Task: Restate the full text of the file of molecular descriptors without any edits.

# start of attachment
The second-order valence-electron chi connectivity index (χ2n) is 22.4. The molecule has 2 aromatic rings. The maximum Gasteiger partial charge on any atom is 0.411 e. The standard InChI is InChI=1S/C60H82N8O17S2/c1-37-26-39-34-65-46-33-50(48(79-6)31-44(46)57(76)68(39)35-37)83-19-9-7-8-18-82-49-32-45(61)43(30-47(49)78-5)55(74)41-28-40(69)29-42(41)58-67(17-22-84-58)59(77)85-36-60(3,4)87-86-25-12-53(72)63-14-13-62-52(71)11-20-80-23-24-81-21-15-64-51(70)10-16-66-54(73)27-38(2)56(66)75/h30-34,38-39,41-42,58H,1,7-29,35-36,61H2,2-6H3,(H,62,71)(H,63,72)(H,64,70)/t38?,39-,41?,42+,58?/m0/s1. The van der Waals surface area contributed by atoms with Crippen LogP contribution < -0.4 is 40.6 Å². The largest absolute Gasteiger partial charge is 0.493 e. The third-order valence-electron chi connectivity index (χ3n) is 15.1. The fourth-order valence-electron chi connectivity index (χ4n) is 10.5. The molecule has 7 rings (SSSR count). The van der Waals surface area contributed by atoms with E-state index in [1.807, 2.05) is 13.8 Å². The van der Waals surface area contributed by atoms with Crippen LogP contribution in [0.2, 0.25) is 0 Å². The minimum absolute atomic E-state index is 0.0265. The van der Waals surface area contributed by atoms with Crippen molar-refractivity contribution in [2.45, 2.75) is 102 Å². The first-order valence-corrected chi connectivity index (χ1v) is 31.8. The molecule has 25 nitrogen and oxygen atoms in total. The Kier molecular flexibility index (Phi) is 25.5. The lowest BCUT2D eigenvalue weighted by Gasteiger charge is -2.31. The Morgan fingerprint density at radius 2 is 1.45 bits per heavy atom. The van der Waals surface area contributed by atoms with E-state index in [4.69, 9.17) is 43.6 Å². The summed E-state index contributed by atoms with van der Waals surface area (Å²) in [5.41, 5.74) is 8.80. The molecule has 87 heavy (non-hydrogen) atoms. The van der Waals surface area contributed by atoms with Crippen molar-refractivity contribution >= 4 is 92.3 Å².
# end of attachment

The second-order valence-electron chi connectivity index (χ2n) is 22.4. The molecule has 2 aromatic rings. The maximum Gasteiger partial charge on any atom is 0.411 e. The standard InChI is InChI=1S/C60H82N8O17S2/c1-37-26-39-34-65-46-33-50(48(79-6)31-44(46)57(76)68(39)35-37)83-19-9-7-8-18-82-49-32-45(61)43(30-47(49)78-5)55(74)41-28-40(69)29-42(41)58-67(17-22-84-58)59(77)85-36-60(3,4)87-86-25-12-53(72)63-14-13-62-52(71)11-20-80-23-24-81-21-15-64-51(70)10-16-66-54(73)27-38(2)56(66)75/h30-34,38-39,41-42,58H,1,7-29,35-36,61H2,2-6H3,(H,62,71)(H,63,72)(H,64,70)/t38?,39-,41?,42+,58?/m0/s1. The van der Waals surface area contributed by atoms with Crippen LogP contribution < -0.4 is 40.6 Å². The largest absolute Gasteiger partial charge is 0.493 e. The third-order valence-electron chi connectivity index (χ3n) is 15.1. The fourth-order valence-electron chi connectivity index (χ4n) is 10.5. The molecule has 7 rings (SSSR count). The van der Waals surface area contributed by atoms with E-state index in [1.807, 2.05) is 13.8 Å². The van der Waals surface area contributed by atoms with Crippen LogP contribution in [0.2, 0.25) is 0 Å². The minimum absolute atomic E-state index is 0.0265. The van der Waals surface area contributed by atoms with Crippen molar-refractivity contribution in [2.45, 2.75) is 102 Å². The first-order valence-corrected chi connectivity index (χ1v) is 31.8. The molecule has 25 nitrogen and oxygen atoms in total. The Kier molecular flexibility index (Phi) is 25.5. The lowest BCUT2D eigenvalue weighted by Gasteiger charge is -2.31. The Morgan fingerprint density at radius 2 is 1.45 bits per heavy atom. The van der Waals surface area contributed by atoms with E-state index in [4.69, 9.17) is 43.6 Å². The summed E-state index contributed by atoms with van der Waals surface area (Å²) in [5.41, 5.74) is 8.80. The molecule has 87 heavy (non-hydrogen) atoms. The van der Waals surface area contributed by atoms with Crippen molar-refractivity contribution >= 4 is 92.3 Å².